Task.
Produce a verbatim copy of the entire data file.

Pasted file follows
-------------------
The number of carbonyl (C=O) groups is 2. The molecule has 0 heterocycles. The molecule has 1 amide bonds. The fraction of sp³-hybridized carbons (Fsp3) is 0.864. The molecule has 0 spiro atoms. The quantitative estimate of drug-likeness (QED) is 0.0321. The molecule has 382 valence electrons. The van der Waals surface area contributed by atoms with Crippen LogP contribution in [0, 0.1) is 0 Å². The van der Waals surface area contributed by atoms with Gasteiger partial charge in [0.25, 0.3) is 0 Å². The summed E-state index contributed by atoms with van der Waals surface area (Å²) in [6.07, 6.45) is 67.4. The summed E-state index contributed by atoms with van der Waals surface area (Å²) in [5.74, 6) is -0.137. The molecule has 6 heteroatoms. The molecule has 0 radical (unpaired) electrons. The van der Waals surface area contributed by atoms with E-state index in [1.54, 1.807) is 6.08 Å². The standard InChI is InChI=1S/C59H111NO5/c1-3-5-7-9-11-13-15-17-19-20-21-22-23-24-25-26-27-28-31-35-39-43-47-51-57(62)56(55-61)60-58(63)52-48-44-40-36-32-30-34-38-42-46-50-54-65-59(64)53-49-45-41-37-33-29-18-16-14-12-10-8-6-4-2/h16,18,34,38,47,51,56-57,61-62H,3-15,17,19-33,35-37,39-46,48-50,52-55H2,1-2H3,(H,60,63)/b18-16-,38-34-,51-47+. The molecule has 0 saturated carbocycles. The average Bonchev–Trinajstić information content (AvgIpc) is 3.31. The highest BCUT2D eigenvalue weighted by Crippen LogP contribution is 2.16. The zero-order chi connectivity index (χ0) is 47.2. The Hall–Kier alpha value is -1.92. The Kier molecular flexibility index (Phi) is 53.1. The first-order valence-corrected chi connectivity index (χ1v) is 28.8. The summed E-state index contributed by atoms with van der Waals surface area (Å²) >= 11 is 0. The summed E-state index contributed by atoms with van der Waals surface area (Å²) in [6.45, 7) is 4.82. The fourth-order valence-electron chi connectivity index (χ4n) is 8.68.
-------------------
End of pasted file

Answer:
The number of carbonyl (C=O) groups is 2. The molecule has 0 heterocycles. The molecule has 1 amide bonds. The fraction of sp³-hybridized carbons (Fsp3) is 0.864. The molecule has 0 spiro atoms. The quantitative estimate of drug-likeness (QED) is 0.0321. The molecule has 382 valence electrons. The van der Waals surface area contributed by atoms with Crippen LogP contribution in [0, 0.1) is 0 Å². The van der Waals surface area contributed by atoms with Gasteiger partial charge in [0.25, 0.3) is 0 Å². The summed E-state index contributed by atoms with van der Waals surface area (Å²) in [6.07, 6.45) is 67.4. The summed E-state index contributed by atoms with van der Waals surface area (Å²) in [5.74, 6) is -0.137. The molecule has 6 heteroatoms. The molecule has 0 radical (unpaired) electrons. The van der Waals surface area contributed by atoms with E-state index in [1.54, 1.807) is 6.08 Å². The standard InChI is InChI=1S/C59H111NO5/c1-3-5-7-9-11-13-15-17-19-20-21-22-23-24-25-26-27-28-31-35-39-43-47-51-57(62)56(55-61)60-58(63)52-48-44-40-36-32-30-34-38-42-46-50-54-65-59(64)53-49-45-41-37-33-29-18-16-14-12-10-8-6-4-2/h16,18,34,38,47,51,56-57,61-62H,3-15,17,19-33,35-37,39-46,48-50,52-55H2,1-2H3,(H,60,63)/b18-16-,38-34-,51-47+. The molecule has 0 saturated carbocycles. The average Bonchev–Trinajstić information content (AvgIpc) is 3.31. The highest BCUT2D eigenvalue weighted by Crippen LogP contribution is 2.16. The zero-order chi connectivity index (χ0) is 47.2. The Hall–Kier alpha value is -1.92. The Kier molecular flexibility index (Phi) is 53.1. The first-order valence-corrected chi connectivity index (χ1v) is 28.8. The summed E-state index contributed by atoms with van der Waals surface area (Å²) >= 11 is 0. The summed E-state index contributed by atoms with van der Waals surface area (Å²) in [6.45, 7) is 4.82. The fourth-order valence-electron chi connectivity index (χ4n) is 8.68.